When you use SQL Server to create a SQL Server file, SQL Server will ask Windows for a file of the size specified and build a SQL Server filesystem in the file. When you create SQL Server objects – tables, indexes, procedures, etc. – the amount of free space in the file decreases. As you add rows to the table, the amount of free space decreases more. When you delete rows from a table or drop a table or index, the amount of free space increases. This works just like files in a Windows file system. Just as the disk volume doesn’t grow and shrink when you add and remove files, the SQL Server files don’t grow and shrink when you add and delete SQL data. Expecting a SQL Server file to shrink when you delete rows is like expecting a Windows volume to shrink when you delete files. No storage admin would think a LUN that shrinks every time you delete a file was a good idea but I very seldom run into one that thinks the same should apply to SQL Server files.
At this point I’m sure some of you are shouting at your screen shouting “but wait, SQL Server files do grow!” While this is true, it wasn’t always true and it isn’t true for many other databases. In the early days of SQL Server, data files worked like Windows volumes. When you used up all the space, you couldn’t write anymore. One of the design principles of SQL Server 7.0 was to reduce the amount of routine work you need to do to keep SQL Server operating. One of those routine operations was expanding the SQL Server filesystem when it runs low on space. People often fail to notice it’s running low on space so it eventually runs out completely and SQL Server just stops until the DBA gets out of bed at 3:00 Sunday morning and expands the SQL Server files. To avoid this, the SQL Server team invented “autogrow”. If autogrow is turned on, when SQL Server runs out of space in a file it automatically grows the file so processing can continue. While this is cool because it lets the DBA sleep at night, it should not be the normal way for SQL Server files to grow. While autogrow is growing the file, all updates that require space to execute have to stop until the growth is complete. That means you don’t want the growth increment too large so the transactions don’t have to wait too long. On the other hand if the growth increment is pretty small, growth will happen pretty often. I worked with a customer a couple months ago where we calculated that one of their files had been growing 15-20 times a day for two years. Autogrowth often looks like a hang to a user so a database that hangs a couple times an hour is not a good thing. The right thing to do is to stay ahead of the growth requirements and manually grow the file at a convenient time every few months. I look at any autogrowth as a failure of the DBA to manage space correctly. Failing every couple hours for months at a time doesn’t look good on the performance review. Of course some SQL Server installations don’t have a DBA so if this case making sure the file sizes are set to reasonable values and the increment is big enough to so growth events are fairly rare is probably the best option.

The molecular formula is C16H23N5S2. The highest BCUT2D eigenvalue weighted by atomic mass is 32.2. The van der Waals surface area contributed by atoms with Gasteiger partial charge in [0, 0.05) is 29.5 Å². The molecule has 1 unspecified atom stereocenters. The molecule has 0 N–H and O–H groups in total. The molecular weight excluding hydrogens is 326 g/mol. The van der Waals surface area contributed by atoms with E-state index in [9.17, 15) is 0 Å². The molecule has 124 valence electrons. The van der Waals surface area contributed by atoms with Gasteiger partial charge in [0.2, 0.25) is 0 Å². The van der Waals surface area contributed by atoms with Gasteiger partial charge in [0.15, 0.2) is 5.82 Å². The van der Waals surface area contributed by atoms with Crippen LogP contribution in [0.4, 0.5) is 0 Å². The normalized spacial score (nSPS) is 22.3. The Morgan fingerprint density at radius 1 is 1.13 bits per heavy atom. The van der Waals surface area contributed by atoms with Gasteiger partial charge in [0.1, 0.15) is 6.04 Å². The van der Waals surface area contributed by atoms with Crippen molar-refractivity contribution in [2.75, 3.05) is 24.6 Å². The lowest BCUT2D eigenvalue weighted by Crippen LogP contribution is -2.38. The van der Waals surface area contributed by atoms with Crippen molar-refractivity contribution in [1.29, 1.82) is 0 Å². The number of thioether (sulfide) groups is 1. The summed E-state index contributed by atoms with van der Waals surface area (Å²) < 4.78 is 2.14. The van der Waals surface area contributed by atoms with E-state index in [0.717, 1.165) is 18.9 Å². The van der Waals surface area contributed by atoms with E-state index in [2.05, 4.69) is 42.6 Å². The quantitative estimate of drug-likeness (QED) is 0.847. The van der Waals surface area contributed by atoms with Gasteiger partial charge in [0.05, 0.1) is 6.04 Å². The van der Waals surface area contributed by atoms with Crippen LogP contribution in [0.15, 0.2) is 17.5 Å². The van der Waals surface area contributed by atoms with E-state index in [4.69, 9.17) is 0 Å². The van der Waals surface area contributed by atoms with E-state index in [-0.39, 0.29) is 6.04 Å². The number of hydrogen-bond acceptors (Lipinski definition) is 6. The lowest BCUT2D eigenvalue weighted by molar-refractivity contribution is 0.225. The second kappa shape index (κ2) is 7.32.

I guess for completeness I have to say that it’s possible to shrink a SQL Server file but there are very few situations where shrinking is appropriate. Shrinking is pretty expensive because space can only be freed from the end of a Windows file so the shrink function must move data from the end of the file into other parts of the file where there is free space. This not only takes a lot of IO operations to do, but can badly fragment the SQL data in the file. Because of the bad side-effects, I avoid shrinking files unless I’m sure that data has gone away permanently and the space won’t be needed again. For example, if a company moves to a new ERP system and you just deleted the entire old inventory, it might be acceptable to shrink the inventory files. I often compare shrinking files to Amazon building a new warehouse to handle the Christmas rush and then tearing it down in January because the rush is over. This makes sense only if Christmas isn’t coming next year – or you plan on shutting down the company before next Christmas. My favorite was the DBA who did a shrink on all the files before he did the backups because he was short of backup space – SQL Server doesn’t backup unallocated space so this really didn’t save anything.
Well, this is probably a good stopping place for now. Next time we’ll talk about how the SQL Server file system stores data and how knowing that will help you improve your database designs.
After being absent from the blogosphere for a few years, I decided it was time I started again. I lost the ability to access my previous blog (http://blogs.msdn.com/b/rogerwolterblog/ ) when I left Microsoft so it has taken me a while to get back into blogging again.
First a little background – I was a developer for many years primarily doing database related projects. I then spent 12 years at Microsoft. Some of my projects there were COM+, SQLXML, SOAP Toolkit, Service Broker, XML Datatype, SQL Express, and MDM. Since leaving Microsoft I have been a SQL Server consultant. I’m currently a Database Architect at Pragmatic Works – www.pragmaticworks.com
I like to write about SQL Server. Here are a few of the things I have written: